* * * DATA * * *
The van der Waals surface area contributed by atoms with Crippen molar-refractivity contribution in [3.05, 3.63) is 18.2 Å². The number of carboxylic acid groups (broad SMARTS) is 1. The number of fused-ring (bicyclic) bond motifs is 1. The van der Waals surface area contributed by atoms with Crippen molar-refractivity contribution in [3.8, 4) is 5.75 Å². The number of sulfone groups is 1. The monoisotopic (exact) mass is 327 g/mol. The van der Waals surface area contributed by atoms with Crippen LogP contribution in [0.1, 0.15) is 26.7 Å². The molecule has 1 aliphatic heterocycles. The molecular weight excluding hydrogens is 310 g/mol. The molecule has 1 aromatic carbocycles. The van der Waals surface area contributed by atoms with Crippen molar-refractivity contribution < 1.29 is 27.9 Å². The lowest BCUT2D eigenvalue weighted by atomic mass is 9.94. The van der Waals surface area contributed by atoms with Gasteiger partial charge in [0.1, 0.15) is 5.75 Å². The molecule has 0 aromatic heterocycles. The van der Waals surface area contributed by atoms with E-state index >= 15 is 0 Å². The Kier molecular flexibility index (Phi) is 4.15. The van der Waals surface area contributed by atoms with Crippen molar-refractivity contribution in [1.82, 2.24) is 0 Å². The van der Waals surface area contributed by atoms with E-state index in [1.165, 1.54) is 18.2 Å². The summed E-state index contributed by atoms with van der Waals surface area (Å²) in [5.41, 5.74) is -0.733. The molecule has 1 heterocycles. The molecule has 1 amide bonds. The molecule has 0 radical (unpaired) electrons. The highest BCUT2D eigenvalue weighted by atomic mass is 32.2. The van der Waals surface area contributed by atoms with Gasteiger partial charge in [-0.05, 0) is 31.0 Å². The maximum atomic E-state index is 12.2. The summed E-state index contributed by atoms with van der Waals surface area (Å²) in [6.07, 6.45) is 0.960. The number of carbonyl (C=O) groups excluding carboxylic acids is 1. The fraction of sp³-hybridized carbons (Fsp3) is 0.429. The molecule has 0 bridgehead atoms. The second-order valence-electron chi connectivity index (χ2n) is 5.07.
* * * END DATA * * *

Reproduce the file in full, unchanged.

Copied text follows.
The van der Waals surface area contributed by atoms with Crippen molar-refractivity contribution in [3.05, 3.63) is 18.2 Å². The number of carboxylic acid groups (broad SMARTS) is 1. The number of fused-ring (bicyclic) bond motifs is 1. The van der Waals surface area contributed by atoms with Crippen molar-refractivity contribution in [3.8, 4) is 5.75 Å². The number of sulfone groups is 1. The monoisotopic (exact) mass is 327 g/mol. The van der Waals surface area contributed by atoms with Crippen LogP contribution in [0.1, 0.15) is 26.7 Å². The molecule has 1 aliphatic heterocycles. The molecular weight excluding hydrogens is 310 g/mol. The molecule has 1 aromatic carbocycles. The van der Waals surface area contributed by atoms with Crippen molar-refractivity contribution < 1.29 is 27.9 Å². The lowest BCUT2D eigenvalue weighted by atomic mass is 9.94. The van der Waals surface area contributed by atoms with Gasteiger partial charge in [0.1, 0.15) is 5.75 Å². The molecule has 0 aromatic heterocycles. The van der Waals surface area contributed by atoms with E-state index >= 15 is 0 Å². The Kier molecular flexibility index (Phi) is 4.15. The van der Waals surface area contributed by atoms with Crippen molar-refractivity contribution in [1.82, 2.24) is 0 Å². The van der Waals surface area contributed by atoms with E-state index in [1.165, 1.54) is 18.2 Å². The summed E-state index contributed by atoms with van der Waals surface area (Å²) in [5.41, 5.74) is -0.733. The molecule has 1 heterocycles. The molecule has 1 amide bonds. The molecule has 0 radical (unpaired) electrons. The highest BCUT2D eigenvalue weighted by atomic mass is 32.2. The van der Waals surface area contributed by atoms with Gasteiger partial charge in [-0.05, 0) is 31.0 Å². The maximum atomic E-state index is 12.2. The summed E-state index contributed by atoms with van der Waals surface area (Å²) in [6.07, 6.45) is 0.960. The number of carbonyl (C=O) groups excluding carboxylic acids is 1. The fraction of sp³-hybridized carbons (Fsp3) is 0.429. The molecule has 0 bridgehead atoms. The second-order valence-electron chi connectivity index (χ2n) is 5.07.